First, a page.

The Best Korean BBQ Restaurants In Austin

If you’ve got a hankering for grilled meats, cheesy corn, and soju, Korean BBQ is an easy choice.
The Best Korean BBQ Restaurants In Austin image

photo credit: Richard Casteel

When you’re looking for a fun, interactive dining experience fit for a small and hungry crew, there’s no better option than Korean BBQ. And while plenty of spots will happily bring you out a platter of grilled meats, there’s something about the DIY nature of tabletop grilling that brings about a greater sense of accomplishment. The only difficult part is deciding between meats, and maybe how to strategically configure all the side plates of banchan on your table like a giant game of Tetris.

Also see our guide to the best barbecue in Austin.


photo credit: Richard Casteel


North Shoal Creek

$$$$Perfect For:Casual Weeknight DinnerLunchSerious Take-Out Operation
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Walking into Korea House feels like a welcome escape from Austin. It’s tucked away in a courtyard off West Anderson Lane that we’re guessing hasn’t changed much in the 30+ years it’s been around. And there’s a small, lily-covered pond out front that makes the whole experience feel a little like dining just outside of a zen garden. As far as Korean barbecue goes, meats are a la carte here, with quality that rivals the best. Thick, well-marbled cuts of galbi crisp up and sizzle on the grill, while you pick at the largest selection of banchan options we’ve come across in town. 

photo credit: Richard Casteel

$$$$Perfect For:Big Groups


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Going out for Korean barbecue usually means choosing between quality meats and a bottomless AYCE experience, but at Gangnam you get the bottomless experience without compromising on taste, all in a massive industrial space that feels a lot less sterile than it sounds. Classics like bulgogi, marinated pork belly, and kalbi are some of the best versions we’ve had in town—particularly compared to other bottomless spots—but it’s the premium meats you’ll want to load up on. Especially because there’s only one price point. Order the ribeye and watch as full-sized steaks arrive for as long as you keep asking (and finishing your plate), then throw on some beef rib fingers and teriyaki chicken between bites of salad, cheese corn, and an extensive selection of banchan.

Maybe you’re at Chosun Galbi for dduk bae ki bulgogi soups and large-format stews  when it’s cold out. Or maybe you’re here with a group of friends, ready to take down a mountain of Korean barbecue. Platters are priced by the meat (generally from $25-40) with each designed to feed about one hungry person. But there’s also a three-person platter that comes with a little bit of everything. The banchan options here are some of the best in town, including braised potatoes, pickled radish, and cucumber kimchi. The whole experience is set in a cozy dining room that feels more like dining in an old house than in a parking lot next to a movie theater.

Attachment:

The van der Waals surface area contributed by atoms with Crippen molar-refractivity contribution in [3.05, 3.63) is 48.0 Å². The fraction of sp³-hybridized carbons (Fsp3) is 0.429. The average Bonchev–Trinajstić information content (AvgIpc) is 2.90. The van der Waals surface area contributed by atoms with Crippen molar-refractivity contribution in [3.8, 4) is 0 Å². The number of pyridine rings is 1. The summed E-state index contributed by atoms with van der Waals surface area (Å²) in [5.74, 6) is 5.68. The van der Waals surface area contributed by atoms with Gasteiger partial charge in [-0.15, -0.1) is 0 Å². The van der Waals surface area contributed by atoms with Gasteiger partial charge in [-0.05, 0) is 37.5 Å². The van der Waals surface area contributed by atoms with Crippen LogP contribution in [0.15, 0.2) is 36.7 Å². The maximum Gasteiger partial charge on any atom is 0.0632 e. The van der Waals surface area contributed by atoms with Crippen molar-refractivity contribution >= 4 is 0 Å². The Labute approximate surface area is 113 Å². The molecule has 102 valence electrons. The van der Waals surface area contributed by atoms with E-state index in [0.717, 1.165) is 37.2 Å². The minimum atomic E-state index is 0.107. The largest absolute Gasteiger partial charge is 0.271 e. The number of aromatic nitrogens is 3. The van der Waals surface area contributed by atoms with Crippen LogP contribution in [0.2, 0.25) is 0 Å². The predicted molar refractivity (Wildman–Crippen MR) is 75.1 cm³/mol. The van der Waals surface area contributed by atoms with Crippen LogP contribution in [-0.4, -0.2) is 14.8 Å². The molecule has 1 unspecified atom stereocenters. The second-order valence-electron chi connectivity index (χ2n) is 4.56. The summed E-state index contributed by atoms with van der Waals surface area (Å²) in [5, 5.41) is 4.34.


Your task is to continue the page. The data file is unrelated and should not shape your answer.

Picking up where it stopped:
Right next to H-Mart in Cedar Park, Honey Pig is part of a small chain of Korean barbecue restaurants, with an a la carte menu of meats, soups, and noodles. The dining room here is open and industrial, with circular metal tables surrounded by little barrel bar stools that make the whole place feel a bit like a Korean pub. Expect to find a wide range of meats, the highlights being the thinner, marinated cuts. If you’re afraid of cooking your own food, but still enjoy the show, Honey Pig is the spot for you—servers will come by to place and prep all the meats, so all you have to do is sit back, relax, and snack on a small selection of banchan while you wait. 

One of the original spots in Austin for AYCE Korean barbecue, you’ll find Charm in a busy strip mall right off I-35 in North Austin, in a fairly dark dining room with lots of tightly packed, semi-private booths. Here you can choose between ordering a la carte and going for the bottomless option, and there’s also a menu full of non-barbecue Korean classics like budae jjigae and bibimbap. AYCE options come in three different tiers, starting from a more affordable plan around $30, to a reservation-only plan with premium meats that cost $80/person—though you should expect a pretty small selection of banchan. The meat quality is decent in the basic plan, but it’s tough to beat on value. 

photo credit: Nicolai McCrary

$$$$Perfect For:Big Groups

Located in The Crescent shopping center at Airport and Lamar, the all-you-can-eat Korean barbecue spot K BBQ has a few menu tiers, with prices starting just under $40 for the basic option, and going up from there in $10 increments for two additional levels with more premium meats and sides. And while the pricier plans do get you things like wagyu ribeye and freshwater eel, K BBQ’s strengths lie in the simpler, marinated meats—on the cheaper plan—like garlic samgyupsal and beef bulgogi. Banchan options are pretty sparse, and meats may occasionally arrive as fully frozen bricks, but if you want a lot of food in a no-frills, semi-industrial atmosphere, complete with robot delivery carts, K BBQ is a solid bet. 

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